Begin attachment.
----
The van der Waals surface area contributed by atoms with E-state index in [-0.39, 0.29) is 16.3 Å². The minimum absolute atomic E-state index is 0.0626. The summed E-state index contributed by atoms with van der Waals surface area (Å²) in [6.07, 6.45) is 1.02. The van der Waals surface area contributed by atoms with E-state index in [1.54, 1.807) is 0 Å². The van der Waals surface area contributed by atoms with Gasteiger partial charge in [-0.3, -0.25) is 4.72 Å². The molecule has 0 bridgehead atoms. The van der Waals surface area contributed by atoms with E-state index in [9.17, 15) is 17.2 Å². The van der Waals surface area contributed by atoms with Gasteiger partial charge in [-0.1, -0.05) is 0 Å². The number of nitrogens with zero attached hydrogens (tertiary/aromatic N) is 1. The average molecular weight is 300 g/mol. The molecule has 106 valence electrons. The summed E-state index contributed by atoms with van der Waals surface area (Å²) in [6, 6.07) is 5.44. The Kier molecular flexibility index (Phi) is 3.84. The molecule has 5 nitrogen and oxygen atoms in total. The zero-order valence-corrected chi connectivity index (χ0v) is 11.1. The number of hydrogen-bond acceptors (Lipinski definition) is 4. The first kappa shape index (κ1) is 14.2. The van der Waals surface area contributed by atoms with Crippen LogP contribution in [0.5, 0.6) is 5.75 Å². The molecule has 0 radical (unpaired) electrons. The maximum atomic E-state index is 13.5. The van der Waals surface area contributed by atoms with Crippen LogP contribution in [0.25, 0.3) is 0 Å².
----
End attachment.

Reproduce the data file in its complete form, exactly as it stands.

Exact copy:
The van der Waals surface area contributed by atoms with E-state index in [-0.39, 0.29) is 16.3 Å². The minimum absolute atomic E-state index is 0.0626. The summed E-state index contributed by atoms with van der Waals surface area (Å²) in [6.07, 6.45) is 1.02. The van der Waals surface area contributed by atoms with E-state index in [1.54, 1.807) is 0 Å². The van der Waals surface area contributed by atoms with Gasteiger partial charge in [-0.3, -0.25) is 4.72 Å². The molecule has 0 bridgehead atoms. The van der Waals surface area contributed by atoms with E-state index in [9.17, 15) is 17.2 Å². The van der Waals surface area contributed by atoms with Gasteiger partial charge in [-0.1, -0.05) is 0 Å². The number of nitrogens with zero attached hydrogens (tertiary/aromatic N) is 1. The average molecular weight is 300 g/mol. The molecule has 106 valence electrons. The summed E-state index contributed by atoms with van der Waals surface area (Å²) in [6, 6.07) is 5.44. The Kier molecular flexibility index (Phi) is 3.84. The molecule has 5 nitrogen and oxygen atoms in total. The zero-order valence-corrected chi connectivity index (χ0v) is 11.1. The number of hydrogen-bond acceptors (Lipinski definition) is 4. The first kappa shape index (κ1) is 14.2. The van der Waals surface area contributed by atoms with Crippen LogP contribution in [0.5, 0.6) is 5.75 Å². The molecule has 0 radical (unpaired) electrons. The maximum atomic E-state index is 13.5. The van der Waals surface area contributed by atoms with Crippen LogP contribution in [0.25, 0.3) is 0 Å².